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Dr. Chuck is an amazing teacher. I had always thought that because I was a woman (and better in languages than math) programming would be something I would never grasp, or even attempt to grasp. I do have several male friends who are programmers, and they suggested I try anyway, because they saw in mes a logical person, who was good at languages(I speak Spanish and Arabic also) Dr.Chuck had such a warm and engaging manner, he made me believe in myself, and took away the self imposed barrier I had carried around, about not being able to ever learn how to program. His manner of explanation in his lectures, his very well-written book,"Python for Informatics" helped me to progress and begin to understand what it means to think "computationally." He has an easy charisma, sense of humor, and a well-laid out course. For me personally, I struggled a bit on the exercises, but I re-watched his videos and in the end, was able to really begin to get a feel of how to solve the problems presented. The mentors and staff were always quick to answer questions, and I learned a lot through reading forum entries too. Many of my questions were already answered. I am encouraged to do the whole Python Specialization and begin the 2nd course very soon. I totally recommend this course to anyone who has an interest in learning how to program.
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3.0 11 months ago
Anonymous completed this course.
I joined this course to achieve two things: to learn about learning online in a MOOC environment, and to get an early grip on Python. I have some experience with PHP but find that PHP is excruciatingly slow for the development of database-driven web sites. Don't misunderstand me - my programming background is modest and largely comprised of working with Visual Basic for Applications, behind Microsoft Access databases. MS Access is absolutely NOT the right environment for web site implementation and Python called me in the night ... one night about eight days ago.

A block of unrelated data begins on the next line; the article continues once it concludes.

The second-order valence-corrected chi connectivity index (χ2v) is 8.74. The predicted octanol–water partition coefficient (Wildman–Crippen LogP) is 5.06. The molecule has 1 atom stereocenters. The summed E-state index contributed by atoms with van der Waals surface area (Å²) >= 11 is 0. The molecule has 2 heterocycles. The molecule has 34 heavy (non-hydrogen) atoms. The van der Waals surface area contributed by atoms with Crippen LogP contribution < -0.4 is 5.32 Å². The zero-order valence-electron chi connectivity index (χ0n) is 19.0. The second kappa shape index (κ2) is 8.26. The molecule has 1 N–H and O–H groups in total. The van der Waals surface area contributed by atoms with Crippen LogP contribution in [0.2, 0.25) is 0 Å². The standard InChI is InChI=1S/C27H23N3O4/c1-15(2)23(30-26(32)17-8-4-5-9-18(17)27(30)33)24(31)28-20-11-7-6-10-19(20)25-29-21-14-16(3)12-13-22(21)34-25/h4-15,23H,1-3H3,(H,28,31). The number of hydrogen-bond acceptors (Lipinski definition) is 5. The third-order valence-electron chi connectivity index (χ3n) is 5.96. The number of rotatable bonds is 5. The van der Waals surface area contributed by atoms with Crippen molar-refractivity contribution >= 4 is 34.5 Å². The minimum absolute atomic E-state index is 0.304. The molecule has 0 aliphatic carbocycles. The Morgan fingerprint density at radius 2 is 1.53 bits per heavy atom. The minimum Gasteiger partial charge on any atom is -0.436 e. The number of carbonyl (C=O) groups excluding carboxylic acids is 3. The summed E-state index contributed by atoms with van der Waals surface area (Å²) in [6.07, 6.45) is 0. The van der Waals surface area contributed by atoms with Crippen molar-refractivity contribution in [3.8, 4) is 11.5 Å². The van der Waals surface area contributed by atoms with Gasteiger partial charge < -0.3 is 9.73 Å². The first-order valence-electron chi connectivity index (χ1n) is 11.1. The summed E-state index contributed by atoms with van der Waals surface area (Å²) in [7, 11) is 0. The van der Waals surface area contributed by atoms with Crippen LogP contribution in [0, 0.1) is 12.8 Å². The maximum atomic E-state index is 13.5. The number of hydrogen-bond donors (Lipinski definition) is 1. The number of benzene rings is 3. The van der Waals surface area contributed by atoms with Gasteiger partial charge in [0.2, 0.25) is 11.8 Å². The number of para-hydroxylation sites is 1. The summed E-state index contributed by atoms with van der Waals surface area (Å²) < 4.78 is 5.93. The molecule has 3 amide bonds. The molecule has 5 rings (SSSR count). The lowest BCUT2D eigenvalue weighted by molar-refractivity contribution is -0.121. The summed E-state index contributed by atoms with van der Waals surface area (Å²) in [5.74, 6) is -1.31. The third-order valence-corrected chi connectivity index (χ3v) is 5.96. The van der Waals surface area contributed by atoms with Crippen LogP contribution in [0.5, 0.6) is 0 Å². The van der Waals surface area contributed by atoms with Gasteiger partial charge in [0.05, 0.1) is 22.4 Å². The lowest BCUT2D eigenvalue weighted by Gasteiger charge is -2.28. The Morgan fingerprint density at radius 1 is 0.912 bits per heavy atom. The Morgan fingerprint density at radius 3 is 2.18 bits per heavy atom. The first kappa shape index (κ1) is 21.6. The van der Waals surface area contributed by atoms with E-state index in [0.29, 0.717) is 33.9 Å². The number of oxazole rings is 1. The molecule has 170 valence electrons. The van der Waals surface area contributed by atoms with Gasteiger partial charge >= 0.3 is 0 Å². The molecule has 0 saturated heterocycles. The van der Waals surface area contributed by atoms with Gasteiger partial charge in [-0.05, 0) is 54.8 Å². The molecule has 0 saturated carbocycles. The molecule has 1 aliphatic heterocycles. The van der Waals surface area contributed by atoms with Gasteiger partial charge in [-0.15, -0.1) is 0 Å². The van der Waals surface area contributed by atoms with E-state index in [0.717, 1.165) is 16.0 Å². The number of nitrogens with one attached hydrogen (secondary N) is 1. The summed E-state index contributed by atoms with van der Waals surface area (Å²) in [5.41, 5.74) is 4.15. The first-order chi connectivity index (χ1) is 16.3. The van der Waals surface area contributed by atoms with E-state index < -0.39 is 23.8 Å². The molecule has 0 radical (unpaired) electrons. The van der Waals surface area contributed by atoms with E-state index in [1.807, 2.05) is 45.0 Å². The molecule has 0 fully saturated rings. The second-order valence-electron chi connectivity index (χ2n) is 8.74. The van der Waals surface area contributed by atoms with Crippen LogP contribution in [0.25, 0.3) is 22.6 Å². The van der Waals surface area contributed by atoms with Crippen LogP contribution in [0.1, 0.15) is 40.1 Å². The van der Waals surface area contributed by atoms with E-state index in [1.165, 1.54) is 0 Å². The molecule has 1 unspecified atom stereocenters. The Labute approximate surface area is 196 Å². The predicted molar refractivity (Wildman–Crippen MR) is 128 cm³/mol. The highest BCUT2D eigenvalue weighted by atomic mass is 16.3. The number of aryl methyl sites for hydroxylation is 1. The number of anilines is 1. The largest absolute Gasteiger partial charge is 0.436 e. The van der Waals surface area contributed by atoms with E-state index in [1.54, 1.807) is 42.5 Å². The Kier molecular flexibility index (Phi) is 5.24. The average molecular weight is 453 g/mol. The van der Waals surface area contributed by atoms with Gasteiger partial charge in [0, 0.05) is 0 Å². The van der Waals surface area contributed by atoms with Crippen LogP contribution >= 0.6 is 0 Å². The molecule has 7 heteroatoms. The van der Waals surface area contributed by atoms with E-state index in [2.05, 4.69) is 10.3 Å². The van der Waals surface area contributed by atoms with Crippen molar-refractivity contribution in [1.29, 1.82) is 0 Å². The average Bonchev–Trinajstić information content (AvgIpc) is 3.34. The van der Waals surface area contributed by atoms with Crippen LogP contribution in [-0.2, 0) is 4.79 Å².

There are a couple of things about the MOOC environment that I want to comment on. It is great to be able to rattle through the videos - I was soon running at 1.25 or 1.50 'real time' (that is a great feature of the viewer!) and - frankly - I have no wish to spend time watching anyone sipping their coffee or straining their tea-bags. Sorry, Chuck! Having said that, pitching the examples at a simple level cl
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I joined this course to achieve two things: to learn about learning online in a MOOC environment, and to get an early grip on Python. I have some experience with PHP but find that PHP is excruciatingly slow for the development of database-driven web sites. Don't misunderstand me - my programming background is modest and largely comprised of working with Visual Basic for Applications, behind Microsoft Access databases. MS Access is absolutely NOT the right environment for web site implementation and Python called me in the night ... one night about eight days ago.

There are a couple of things about the MOOC environment that I want to comment on. It is great to be able to rattle through the videos - I was soon running at 1.25 or 1.50 'real time' (that is a great feature of the viewer!) and - frankly - I have no wish to spend time watching anyone sipping their coffee or straining their tea-bags. Sorry, Chuck! Having said that, pitching the examples at a simple level clearly exercises the features of programming (and the Python language) easily, and for that I am grateful. I will certainly press on to the following modules. The other thing about this MOOC environment wasHUGE frustration with the auto-grader. I found it to be very 'fragile' (that is the best word I can find to describe it) and when your code fails, it gives very poor feedback. The last exercise (5.2) I simply had to leave without a grade, because all it would tell me is '